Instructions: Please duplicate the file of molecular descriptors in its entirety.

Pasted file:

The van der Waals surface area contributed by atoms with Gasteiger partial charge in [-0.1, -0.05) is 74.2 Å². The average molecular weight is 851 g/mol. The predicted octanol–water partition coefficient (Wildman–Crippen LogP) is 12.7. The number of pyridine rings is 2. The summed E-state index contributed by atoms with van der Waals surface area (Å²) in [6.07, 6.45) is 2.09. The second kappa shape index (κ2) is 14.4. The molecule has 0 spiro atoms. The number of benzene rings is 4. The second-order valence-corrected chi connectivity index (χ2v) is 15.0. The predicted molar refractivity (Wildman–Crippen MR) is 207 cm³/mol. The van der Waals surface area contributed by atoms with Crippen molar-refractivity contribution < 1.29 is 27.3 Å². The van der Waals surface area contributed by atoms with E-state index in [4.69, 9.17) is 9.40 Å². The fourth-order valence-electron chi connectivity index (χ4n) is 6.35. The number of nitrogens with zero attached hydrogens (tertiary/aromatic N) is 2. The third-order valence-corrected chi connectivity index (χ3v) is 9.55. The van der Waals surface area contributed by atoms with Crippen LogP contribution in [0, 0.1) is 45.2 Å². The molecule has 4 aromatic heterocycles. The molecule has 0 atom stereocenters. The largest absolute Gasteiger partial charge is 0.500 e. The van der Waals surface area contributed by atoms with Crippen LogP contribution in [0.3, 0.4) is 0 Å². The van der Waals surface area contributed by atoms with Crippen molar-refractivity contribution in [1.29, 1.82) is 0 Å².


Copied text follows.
The van der Waals surface area contributed by atoms with Gasteiger partial charge in [-0.1, -0.05) is 74.2 Å². The average molecular weight is 851 g/mol. The predicted octanol–water partition coefficient (Wildman–Crippen LogP) is 12.7. The number of pyridine rings is 2. The summed E-state index contributed by atoms with van der Waals surface area (Å²) in [6.07, 6.45) is 2.09. The second kappa shape index (κ2) is 14.4. The molecule has 0 spiro atoms. The number of benzene rings is 4. The second-order valence-corrected chi connectivity index (χ2v) is 15.0. The predicted molar refractivity (Wildman–Crippen MR) is 207 cm³/mol. The van der Waals surface area contributed by atoms with Crippen molar-refractivity contribution < 1.29 is 27.3 Å². The van der Waals surface area contributed by atoms with E-state index in [4.69, 9.17) is 9.40 Å². The fourth-order valence-electron chi connectivity index (χ4n) is 6.35. The number of nitrogens with zero attached hydrogens (tertiary/aromatic N) is 2. The third-order valence-corrected chi connectivity index (χ3v) is 9.55. The van der Waals surface area contributed by atoms with Crippen LogP contribution in [0, 0.1) is 45.2 Å². The molecule has 4 aromatic heterocycles. The molecule has 0 atom stereocenters. The largest absolute Gasteiger partial charge is 0.500 e. The van der Waals surface area contributed by atoms with Crippen LogP contribution in [0.3, 0.4) is 0 Å². The van der Waals surface area contributed by atoms with Crippen molar-refractivity contribution in [1.29, 1.82) is 0 Å².